Obtaining a tissue diagnosis was the most common indication for panendoscopy (65 per cent), followed by surgical planning including transoral robotic surgery suitability assessment (22.6 per cent), and the investigation of carcinoma of an unknown primary (11.3 per cent). Two synchronous primary tumours were identified, generating a yield of 1.1 per cent.
Panendoscopy remains integral in the assessment of transoral robotic surgery suitability. Refining indications for modern panendoscopy could reduce the need for this procedure in this cohort of patients.
Dislocation of the cochlear implant magnet is an uncommon but recognised complication of magnetic resonance imaging in a patient with a cochlear implant.
This paper reports a case of cochlear implant magnet dislocation despite head bandaging. The patient subsequently underwent endoscopic repositioning of the magnet under general anaesthesia. The cochlear implant system was tested intra-operatively and confirmed to be functioning. The patient was well at follow up and the small wound healed well with no complications.
This report presents the endoscopic technique as a viable minimally invasive surgical approach to address cochlear implant magnet dislocation.
Nasal irrigation is commonly performed in patients with chronic rhinosinusitis after functional endoscopic sinus surgery. This study systematically assessed the clinical efficacy of nasal irrigation from the medical literature.
The PubMed, Embase and Cochrane Central Register of Controlled Trials databases were searched using a comprehensive strategy, limited to English-language articles, published from October 1971 to March 2017, and comprising human subjects.
A total of 824 trials were identified, 5 of which, involving 331 participants, were included in this systematic review. After selection, only three trials were eligible for inclusion in a meta-analysis. Nasal irrigation using normal saline and various solutions was found to be effective in reducing symptom scores and endoscopic scores for chronic rhinosinusitis patients after functional endoscopic sinus surgery. Comparison of outcome measures, such as eosinophil count reduction, revealed that various solutions are more effective than normal saline alone; however, no statistical significance was found in terms of reduced symptom or endoscopic scores.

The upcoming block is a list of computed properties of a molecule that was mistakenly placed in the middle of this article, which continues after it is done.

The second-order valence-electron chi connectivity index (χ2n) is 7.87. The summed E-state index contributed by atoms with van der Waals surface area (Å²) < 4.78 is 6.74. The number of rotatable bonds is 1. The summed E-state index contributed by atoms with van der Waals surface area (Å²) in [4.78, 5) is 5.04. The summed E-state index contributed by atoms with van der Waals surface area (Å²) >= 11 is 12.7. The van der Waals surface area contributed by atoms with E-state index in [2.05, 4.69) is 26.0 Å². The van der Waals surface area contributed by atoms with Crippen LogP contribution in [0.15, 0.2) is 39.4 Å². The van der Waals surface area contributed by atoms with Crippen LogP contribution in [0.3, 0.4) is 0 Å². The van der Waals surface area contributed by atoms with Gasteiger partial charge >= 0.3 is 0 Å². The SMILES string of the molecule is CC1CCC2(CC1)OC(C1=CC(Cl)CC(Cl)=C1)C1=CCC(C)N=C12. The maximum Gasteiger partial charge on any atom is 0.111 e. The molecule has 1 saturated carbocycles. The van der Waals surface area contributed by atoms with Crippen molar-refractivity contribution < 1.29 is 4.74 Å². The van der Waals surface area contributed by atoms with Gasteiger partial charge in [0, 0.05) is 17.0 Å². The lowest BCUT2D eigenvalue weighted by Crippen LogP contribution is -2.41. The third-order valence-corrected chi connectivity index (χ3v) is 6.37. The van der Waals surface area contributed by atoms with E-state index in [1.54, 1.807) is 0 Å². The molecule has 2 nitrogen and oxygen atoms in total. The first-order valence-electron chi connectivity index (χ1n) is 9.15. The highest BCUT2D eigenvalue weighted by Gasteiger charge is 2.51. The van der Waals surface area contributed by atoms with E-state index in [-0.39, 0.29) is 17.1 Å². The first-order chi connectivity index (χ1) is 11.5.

Based on the current limited evidence, nasal irrigation is an effective therapy for chronic rhinosinusitis patients after functional endoscopic sinus surgery. However, when comparing various solutions with normal saline, no significant difference was found in symptom scores or endoscopic scores.
Anterior cricoid split is performed for grade 2 and 3 subglottic stenosis, which can be a cause of extubation failure. It can be performed endoscopically or as an open procedure. This paper describes a case series of endoscopic cricoid split procedures performed using a bespoke sickle knife.
Nine patients (six pre-term infants) underwent endoscopic cricoid split in a tertiary referral paediatric unit between August 2012 and March 2015.
Six patients (67 per cent; four pre-term and two term infants) were on oxygen pre-operatively. Mean age at operation was 30 weeks (range, 11–104 weeks). Mean number of days’ intubation was 5.6 days (range, 4–9 days). All five patients intubated pre-operatively were extubated. Seven patients required repeat dilatations. One patient required tracheostomy.
The extubation rates for endoscopic cricoid split are comparable to the open procedure. It is a safe and efficient method for managing subglottic stenosis, whether acquired or congenital. The main advantage is the shorter operative time, in addition to the avoidance of an external scar and drain.
This prospective, controlled study assessed how placing a stent into a newly formed ostium affects ostial patency, success and complication rates in endoscopic dacryocystorhinostomy patients.
In group 1 (40 eyes of 36 patients), both silicone tube intubation and tube stenting were performed. In group 2 (36 eyes of 34 patients), only silicone tube intubation was performed. Success, operative time and post-surgical complications were investigated two months post-operatively in each group.
The success rates were 92.5 per cent and 83.3 per cent for groups 1 and 2 respectively, but the difference was not statistically significant (p = 0.294). The complication rates also differed between the two groups, but this was again insignificant.
Compared with the use of a silicone tube alone, the addition of an ostial stent did not significantly increase the success rate of endoscopic dacryocystorhinostomy.
An anatomical study was performed to describe the endoscopic anatomy and variations of the protympanum, including classification of the protiniculum and subtensor recess.
A retrospective review was conducted of video recordings of cadaveric dissections and surgical procedures, which included visualisation of the protympanum, across 4 tertiary university referral centres over a 16-month period. A total of 97 ears were used in the analysis.
A quadrangular conformation of the protympanum was seen in 60 per cent of ears and a triangular conformation in 40 per cent. The protiniculum was type A (ridge) in 58 per cent, type B (bridge) in 23 per cent and type C (absent) in 19 per cent. The subtensor recess was type A (absent) in 30 per cent, type B (shallow) in 48 per cent and type C (deep) in 22 per cent.